Even though the Greeks found his interpretation of the story of Adam and Eve far too literal, Augustine was no diehard biblical literalist. He took science very seriously and his 'principle of accommodation' would dominate biblical interpretation in the West until well into the early modern period. God had, as it were, adapted revelation to the cultural norms of the people who had first received it. One of the psalms for example, clearly reflects the ancient view, long outmoded by Augustine's time, that there was a body of water above the earth that caused rainfall. It would be absurd to interpret this text literally. God had simply accommodated the truths of revelation to the science of the day so that the people of Israel could understand it; today, a text like this must be interpreted differently. Whenever the literal meaning of scripture clashed with reliable scientific information, Augustine insisted, the interpreter must respect the integrity of science or he would bring scripture into disrepute. And there must be no unseemly quarreling about the Bible. People who engaged in acrimonious discussion of religious truth were simply in love with their own opinions and had forgotten the cardinal teaching of the Bible, which was the love of God and neighbour. The exegete must not leave a text until he could make it 'establish the reign of charity', and if a literal understanding of any biblical passage seemed to teach hatred, the text must be interpreted allegorically and forced to preach love. (From: The Case for God , page 122.)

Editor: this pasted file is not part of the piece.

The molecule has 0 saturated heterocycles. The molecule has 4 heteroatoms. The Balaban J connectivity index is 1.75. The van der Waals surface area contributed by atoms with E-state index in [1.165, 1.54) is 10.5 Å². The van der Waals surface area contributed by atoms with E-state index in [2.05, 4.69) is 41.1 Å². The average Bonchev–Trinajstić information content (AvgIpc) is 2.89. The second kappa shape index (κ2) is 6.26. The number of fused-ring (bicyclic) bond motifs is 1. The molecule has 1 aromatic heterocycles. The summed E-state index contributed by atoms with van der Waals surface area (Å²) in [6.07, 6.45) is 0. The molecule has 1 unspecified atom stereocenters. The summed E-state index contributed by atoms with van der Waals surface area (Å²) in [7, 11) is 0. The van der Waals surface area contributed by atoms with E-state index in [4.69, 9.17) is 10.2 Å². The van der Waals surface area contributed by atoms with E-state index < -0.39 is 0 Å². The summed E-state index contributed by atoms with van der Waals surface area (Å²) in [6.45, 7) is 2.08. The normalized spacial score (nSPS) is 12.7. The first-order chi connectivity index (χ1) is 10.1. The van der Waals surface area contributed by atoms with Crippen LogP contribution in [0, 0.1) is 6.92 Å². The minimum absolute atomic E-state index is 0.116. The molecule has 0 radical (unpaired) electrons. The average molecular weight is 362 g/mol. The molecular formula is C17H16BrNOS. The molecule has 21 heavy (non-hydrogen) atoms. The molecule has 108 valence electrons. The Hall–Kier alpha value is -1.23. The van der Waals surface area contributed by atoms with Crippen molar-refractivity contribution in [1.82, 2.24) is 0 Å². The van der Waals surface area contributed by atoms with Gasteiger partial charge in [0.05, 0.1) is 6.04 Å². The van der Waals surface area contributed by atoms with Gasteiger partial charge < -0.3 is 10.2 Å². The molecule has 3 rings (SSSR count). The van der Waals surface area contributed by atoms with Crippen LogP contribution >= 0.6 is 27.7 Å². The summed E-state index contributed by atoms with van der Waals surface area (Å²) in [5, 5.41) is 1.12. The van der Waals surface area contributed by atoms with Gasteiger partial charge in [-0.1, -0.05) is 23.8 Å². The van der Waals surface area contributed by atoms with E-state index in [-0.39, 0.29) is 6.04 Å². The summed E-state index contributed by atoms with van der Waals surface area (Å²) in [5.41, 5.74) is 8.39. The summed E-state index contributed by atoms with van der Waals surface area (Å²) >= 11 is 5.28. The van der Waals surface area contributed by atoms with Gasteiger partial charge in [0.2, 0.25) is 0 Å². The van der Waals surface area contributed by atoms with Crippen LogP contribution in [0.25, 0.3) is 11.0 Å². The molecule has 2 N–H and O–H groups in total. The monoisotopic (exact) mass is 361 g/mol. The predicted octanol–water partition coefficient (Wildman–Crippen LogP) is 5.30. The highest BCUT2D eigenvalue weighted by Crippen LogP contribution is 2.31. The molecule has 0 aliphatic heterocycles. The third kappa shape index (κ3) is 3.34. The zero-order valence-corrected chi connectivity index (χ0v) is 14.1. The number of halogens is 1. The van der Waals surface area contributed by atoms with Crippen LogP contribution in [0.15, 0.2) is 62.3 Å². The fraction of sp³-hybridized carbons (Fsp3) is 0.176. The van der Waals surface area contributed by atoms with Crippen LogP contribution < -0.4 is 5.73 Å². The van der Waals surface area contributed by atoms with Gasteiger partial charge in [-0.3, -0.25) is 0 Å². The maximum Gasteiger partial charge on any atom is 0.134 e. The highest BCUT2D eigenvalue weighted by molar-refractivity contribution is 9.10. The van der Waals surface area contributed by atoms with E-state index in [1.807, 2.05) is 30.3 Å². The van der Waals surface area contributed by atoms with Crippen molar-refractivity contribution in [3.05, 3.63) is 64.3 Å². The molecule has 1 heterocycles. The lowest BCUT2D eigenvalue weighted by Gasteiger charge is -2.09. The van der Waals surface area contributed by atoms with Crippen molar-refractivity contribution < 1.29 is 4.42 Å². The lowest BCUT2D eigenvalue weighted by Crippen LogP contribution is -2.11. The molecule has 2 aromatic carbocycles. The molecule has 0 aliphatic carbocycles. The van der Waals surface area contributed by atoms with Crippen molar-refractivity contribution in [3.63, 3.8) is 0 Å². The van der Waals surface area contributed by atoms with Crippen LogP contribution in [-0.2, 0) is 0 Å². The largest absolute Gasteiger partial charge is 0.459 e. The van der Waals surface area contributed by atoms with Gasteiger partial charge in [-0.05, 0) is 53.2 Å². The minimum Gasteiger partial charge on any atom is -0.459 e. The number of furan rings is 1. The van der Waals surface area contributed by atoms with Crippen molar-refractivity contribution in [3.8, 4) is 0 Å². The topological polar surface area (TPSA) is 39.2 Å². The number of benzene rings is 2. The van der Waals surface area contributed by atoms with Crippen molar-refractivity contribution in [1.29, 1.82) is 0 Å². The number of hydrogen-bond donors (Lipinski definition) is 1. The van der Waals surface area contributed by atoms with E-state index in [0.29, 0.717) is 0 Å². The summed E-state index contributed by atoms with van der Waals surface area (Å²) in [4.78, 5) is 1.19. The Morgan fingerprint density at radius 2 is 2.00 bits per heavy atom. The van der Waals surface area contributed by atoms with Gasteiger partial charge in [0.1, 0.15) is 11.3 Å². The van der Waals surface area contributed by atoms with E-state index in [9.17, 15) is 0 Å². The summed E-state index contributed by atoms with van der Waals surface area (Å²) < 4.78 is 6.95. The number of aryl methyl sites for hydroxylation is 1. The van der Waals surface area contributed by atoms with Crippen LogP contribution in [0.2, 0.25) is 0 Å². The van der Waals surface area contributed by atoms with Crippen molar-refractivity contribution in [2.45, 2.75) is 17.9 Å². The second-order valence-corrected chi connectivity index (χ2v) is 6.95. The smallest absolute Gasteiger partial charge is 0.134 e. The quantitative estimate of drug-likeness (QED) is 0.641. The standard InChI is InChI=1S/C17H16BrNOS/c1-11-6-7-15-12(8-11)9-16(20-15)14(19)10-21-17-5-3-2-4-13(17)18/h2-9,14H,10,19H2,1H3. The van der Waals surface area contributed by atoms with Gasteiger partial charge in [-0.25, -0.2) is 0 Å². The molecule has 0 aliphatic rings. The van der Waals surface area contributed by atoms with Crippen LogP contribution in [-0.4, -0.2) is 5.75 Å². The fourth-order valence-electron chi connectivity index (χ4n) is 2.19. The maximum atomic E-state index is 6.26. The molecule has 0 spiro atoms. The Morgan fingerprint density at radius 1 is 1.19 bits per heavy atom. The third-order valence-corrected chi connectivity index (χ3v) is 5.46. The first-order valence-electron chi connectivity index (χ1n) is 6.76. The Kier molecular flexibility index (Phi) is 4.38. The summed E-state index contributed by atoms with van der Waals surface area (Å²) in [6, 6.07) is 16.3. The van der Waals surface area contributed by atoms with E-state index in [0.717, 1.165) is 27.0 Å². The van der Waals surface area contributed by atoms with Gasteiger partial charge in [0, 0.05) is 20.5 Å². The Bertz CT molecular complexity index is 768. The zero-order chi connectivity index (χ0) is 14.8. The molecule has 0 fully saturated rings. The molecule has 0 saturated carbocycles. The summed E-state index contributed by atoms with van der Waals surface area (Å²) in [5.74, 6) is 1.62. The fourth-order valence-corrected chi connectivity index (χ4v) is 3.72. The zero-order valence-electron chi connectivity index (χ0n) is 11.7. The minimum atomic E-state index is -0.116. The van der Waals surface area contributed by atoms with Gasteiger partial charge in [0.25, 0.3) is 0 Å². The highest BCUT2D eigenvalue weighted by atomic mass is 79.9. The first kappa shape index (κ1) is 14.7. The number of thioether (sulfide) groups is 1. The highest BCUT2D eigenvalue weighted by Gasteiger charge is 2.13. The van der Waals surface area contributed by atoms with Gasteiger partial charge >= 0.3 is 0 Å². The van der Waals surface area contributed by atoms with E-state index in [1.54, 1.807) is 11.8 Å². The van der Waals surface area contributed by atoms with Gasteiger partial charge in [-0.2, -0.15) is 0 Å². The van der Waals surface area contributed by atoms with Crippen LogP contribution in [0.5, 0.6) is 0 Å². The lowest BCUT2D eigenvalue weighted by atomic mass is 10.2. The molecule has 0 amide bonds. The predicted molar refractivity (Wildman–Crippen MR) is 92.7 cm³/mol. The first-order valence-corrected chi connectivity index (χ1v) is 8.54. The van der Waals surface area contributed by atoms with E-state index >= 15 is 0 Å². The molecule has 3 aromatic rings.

I have admired Armstrong's writing for a long time and this book, published last year, does not disappoint. She introduced the idea of mythos and logos in her earlier book, The Battle for God . Logos is broadly what we would understand scientific thought to be. Mythos is the parallel truths found in religious experience. Fundamentalists and atheists both tend to confuse the two. The Case for God develops this theme in more detail.
This paragraph interrupts a discussion of Augustine's idea of original sin. It shows Augustine, with most exegetes from the three main monotheistic faiths, understands scripture must be interpreted afresh in every age. Those who claim it has a plain meaning are not aware they are interpreting the text as much as everyone else. This dishonesty falsifies faith and is used as an excuse to persecute minorities by labeling them as sinners.